MOAA’s TRICARE Toolkit provides insight and tips for navigating your TRICARE benefits. Have a question or suggestion for an upcoming column? Email email@example.com. Read other TRICARE Toolkit columns at MOAA.org/tricaretoolkit. This toolkit entry is also part of MOAA’s 2022-23 TRICARE Guide, brought to you by MOAA Insurance Plans, administered by Association Member Benefits Advisors (AMBA). A version of the guide appeared in the November 2022 issue of Military Officer magazine.
You may have heard a lot about Medicare Advantage Plans (MAPs) on TV commercials and elsewhere. If you’ve wondered about the coverage they offer, here’s what to know.
MAPs, or Medicare Part C, are commercial alternatives to the federal government’s Original Medicare (OM) programs: Part A = hospitalization, Part B = medical insurance, and Part D = pharmacy.
At a minimum, MAPs include Parts A and B coverage and some may include Part D.
Here are some important MAP considerations for military retirees, dependents, and surviving spouses:
- MAPs are state regulated. Each state determines what must, or may, be included in their state’s MAPs.
- MAPs work with TRICARE For Life (TFL). However, it might not be as transparent as OM. Under OM with a supplement (like TFL), the medical provider sends a bill to both OM and the supplemental insurer. TFL beneficiaries never have to pay a bill for covered services. For MAPs, the provider is only required to send a bill to the MAP insurer. The MAP is only required to send you an explanation of benefits (EOB) for your part of the bill. The dilemma TFL beneficiaries enrolled in a MAP might face is convincing either the provider or insurer to send the deductible and/or copayment bill to TFL. This should be done by the provider, but if unwilling, you might be able to convince the MAP to work with TFL to keep your business — it shouldn’t matter if they send an EOB to you or a bill to TFL.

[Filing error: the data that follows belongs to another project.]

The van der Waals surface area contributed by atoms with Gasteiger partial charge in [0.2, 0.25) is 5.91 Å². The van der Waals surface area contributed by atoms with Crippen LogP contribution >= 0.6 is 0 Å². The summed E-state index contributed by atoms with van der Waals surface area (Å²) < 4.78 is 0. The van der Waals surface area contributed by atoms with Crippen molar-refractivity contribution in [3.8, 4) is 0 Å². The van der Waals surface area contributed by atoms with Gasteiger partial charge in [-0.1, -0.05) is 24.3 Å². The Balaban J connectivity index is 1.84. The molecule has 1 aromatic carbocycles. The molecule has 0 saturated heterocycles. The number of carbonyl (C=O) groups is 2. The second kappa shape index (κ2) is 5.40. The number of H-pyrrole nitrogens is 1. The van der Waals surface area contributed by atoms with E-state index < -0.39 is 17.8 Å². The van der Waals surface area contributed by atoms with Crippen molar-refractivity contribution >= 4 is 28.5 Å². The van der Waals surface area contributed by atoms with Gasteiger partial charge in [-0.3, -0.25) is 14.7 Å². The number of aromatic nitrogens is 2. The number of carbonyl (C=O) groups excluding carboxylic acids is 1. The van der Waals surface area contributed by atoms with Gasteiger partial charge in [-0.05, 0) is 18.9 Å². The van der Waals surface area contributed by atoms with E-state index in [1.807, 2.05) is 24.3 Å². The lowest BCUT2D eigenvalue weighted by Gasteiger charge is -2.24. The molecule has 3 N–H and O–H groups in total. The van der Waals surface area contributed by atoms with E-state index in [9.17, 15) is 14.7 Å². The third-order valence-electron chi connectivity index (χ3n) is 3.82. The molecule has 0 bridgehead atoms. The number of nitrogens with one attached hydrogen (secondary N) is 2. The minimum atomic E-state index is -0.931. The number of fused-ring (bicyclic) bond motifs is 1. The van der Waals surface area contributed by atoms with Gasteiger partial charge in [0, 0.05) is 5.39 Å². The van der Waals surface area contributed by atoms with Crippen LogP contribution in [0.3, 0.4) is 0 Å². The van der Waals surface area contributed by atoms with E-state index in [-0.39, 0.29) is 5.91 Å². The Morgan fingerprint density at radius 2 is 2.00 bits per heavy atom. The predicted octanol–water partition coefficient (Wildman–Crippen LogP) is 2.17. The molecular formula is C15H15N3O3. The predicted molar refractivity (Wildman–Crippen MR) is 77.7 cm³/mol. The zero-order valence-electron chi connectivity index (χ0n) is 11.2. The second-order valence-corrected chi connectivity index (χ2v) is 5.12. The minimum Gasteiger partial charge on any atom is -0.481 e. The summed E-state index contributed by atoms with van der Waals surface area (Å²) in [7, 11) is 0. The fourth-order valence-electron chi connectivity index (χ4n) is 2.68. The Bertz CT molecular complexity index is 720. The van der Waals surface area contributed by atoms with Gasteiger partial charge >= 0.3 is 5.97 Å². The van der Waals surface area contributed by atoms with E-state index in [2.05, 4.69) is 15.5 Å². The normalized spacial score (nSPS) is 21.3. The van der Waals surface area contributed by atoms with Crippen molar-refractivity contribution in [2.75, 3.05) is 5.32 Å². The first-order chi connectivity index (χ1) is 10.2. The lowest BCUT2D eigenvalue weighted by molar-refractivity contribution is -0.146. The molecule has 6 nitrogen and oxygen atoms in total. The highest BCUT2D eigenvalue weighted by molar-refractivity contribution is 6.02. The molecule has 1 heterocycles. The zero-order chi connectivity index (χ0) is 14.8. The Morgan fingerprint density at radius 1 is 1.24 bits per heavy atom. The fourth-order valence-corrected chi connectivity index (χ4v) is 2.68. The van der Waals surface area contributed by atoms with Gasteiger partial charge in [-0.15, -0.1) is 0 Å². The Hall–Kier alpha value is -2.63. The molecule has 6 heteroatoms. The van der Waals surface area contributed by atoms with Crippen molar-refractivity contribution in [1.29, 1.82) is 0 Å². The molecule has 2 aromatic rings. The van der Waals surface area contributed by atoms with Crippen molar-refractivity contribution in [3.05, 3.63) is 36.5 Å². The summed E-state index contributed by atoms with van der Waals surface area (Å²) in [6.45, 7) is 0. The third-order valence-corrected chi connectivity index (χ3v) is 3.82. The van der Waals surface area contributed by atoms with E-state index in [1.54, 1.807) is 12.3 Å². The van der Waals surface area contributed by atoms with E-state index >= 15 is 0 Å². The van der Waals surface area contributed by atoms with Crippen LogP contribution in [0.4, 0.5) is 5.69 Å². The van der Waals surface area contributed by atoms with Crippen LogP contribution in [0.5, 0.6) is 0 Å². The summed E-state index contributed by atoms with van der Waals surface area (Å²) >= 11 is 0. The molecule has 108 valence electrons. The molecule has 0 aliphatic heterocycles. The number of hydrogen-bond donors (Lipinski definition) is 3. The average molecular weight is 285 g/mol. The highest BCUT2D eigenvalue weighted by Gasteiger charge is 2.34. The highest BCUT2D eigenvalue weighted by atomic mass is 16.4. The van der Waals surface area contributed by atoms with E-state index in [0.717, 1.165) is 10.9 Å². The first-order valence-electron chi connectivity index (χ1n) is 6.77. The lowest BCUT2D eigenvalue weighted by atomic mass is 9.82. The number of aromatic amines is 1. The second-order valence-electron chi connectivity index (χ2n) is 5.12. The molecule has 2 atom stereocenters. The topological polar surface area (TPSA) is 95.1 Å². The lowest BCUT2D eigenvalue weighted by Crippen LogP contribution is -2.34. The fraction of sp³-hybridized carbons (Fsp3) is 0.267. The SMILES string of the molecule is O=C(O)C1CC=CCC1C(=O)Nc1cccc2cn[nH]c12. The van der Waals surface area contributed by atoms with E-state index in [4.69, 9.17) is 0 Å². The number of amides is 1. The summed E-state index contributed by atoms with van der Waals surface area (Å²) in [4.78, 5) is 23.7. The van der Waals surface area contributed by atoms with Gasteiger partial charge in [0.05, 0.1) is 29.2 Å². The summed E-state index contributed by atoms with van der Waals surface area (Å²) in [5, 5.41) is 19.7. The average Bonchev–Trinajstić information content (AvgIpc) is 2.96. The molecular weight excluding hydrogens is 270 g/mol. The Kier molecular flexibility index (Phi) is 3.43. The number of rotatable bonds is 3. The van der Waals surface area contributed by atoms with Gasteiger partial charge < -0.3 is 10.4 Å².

- TFL is also your Medicare pharmacy plan, negating the need for Part D. Many MAPs include a pharmacy component (upon state requirement or insurer preference). Avoid these plans to avoid the headache of filing TFL reimbursement claims.
When to sign up or change plans:
- Initial Enrollment Period — when individuals first become eligible for Medicare.
- Open Enrollment Period (for both OM and MAPs) — from Oct. 15 to Dec. 7 each year (exact period varies by state).
- MAP Open Enrollment Period — from Jan. 1 to March 31 each year. If currently enrolled in a MAP, you can switch to another MAP or switch to OM once during this period.
Interested in a MAP? Be sure to do your homework:
- What MAPs does your current provider(s) accept?
- What MAPs are available in your area? Start at www.medicare.gov.
- What additional coverages or options can I receive from a MAP offered in my locale? These could include dental, vision, Silver Sneakers (gym memberships), or a premium rebate, to name a few.
- How much over my income- based Medicare Part B premium do I have to pay for the additional benefits of a specific MAP? While most advertisements boast “at no additional cost,” always read the fine print.
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